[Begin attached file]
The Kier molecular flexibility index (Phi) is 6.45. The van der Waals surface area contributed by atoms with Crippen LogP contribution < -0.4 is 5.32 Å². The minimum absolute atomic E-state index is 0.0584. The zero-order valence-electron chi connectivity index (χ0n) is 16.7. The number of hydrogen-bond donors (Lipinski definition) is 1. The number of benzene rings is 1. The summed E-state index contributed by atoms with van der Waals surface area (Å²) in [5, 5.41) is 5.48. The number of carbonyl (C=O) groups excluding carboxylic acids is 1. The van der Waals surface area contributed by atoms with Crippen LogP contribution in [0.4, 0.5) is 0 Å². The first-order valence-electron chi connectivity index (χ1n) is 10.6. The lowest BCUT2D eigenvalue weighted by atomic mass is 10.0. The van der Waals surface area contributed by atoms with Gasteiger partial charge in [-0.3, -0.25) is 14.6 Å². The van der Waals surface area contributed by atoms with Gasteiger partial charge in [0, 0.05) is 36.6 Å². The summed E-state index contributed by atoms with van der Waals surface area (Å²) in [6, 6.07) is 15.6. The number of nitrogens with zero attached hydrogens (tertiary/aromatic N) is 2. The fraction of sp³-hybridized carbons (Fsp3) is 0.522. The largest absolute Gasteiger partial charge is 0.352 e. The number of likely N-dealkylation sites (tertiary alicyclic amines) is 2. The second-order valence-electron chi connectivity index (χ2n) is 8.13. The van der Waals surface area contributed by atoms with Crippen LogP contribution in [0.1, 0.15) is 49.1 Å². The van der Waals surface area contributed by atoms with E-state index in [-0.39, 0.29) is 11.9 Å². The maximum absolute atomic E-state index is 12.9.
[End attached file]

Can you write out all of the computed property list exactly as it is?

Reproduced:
The Kier molecular flexibility index (Phi) is 6.45. The van der Waals surface area contributed by atoms with Crippen LogP contribution < -0.4 is 5.32 Å². The minimum absolute atomic E-state index is 0.0584. The zero-order valence-electron chi connectivity index (χ0n) is 16.7. The number of hydrogen-bond donors (Lipinski definition) is 1. The number of benzene rings is 1. The summed E-state index contributed by atoms with van der Waals surface area (Å²) in [5, 5.41) is 5.48. The number of carbonyl (C=O) groups excluding carboxylic acids is 1. The van der Waals surface area contributed by atoms with Crippen LogP contribution in [0.4, 0.5) is 0 Å². The first-order valence-electron chi connectivity index (χ1n) is 10.6. The lowest BCUT2D eigenvalue weighted by atomic mass is 10.0. The van der Waals surface area contributed by atoms with Gasteiger partial charge in [-0.3, -0.25) is 14.6 Å². The van der Waals surface area contributed by atoms with Gasteiger partial charge in [0, 0.05) is 36.6 Å². The summed E-state index contributed by atoms with van der Waals surface area (Å²) in [6, 6.07) is 15.6. The number of nitrogens with zero attached hydrogens (tertiary/aromatic N) is 2. The fraction of sp³-hybridized carbons (Fsp3) is 0.522. The largest absolute Gasteiger partial charge is 0.352 e. The number of likely N-dealkylation sites (tertiary alicyclic amines) is 2. The second-order valence-electron chi connectivity index (χ2n) is 8.13. The van der Waals surface area contributed by atoms with Crippen LogP contribution in [0.1, 0.15) is 49.1 Å². The van der Waals surface area contributed by atoms with E-state index in [-0.39, 0.29) is 11.9 Å². The maximum absolute atomic E-state index is 12.9.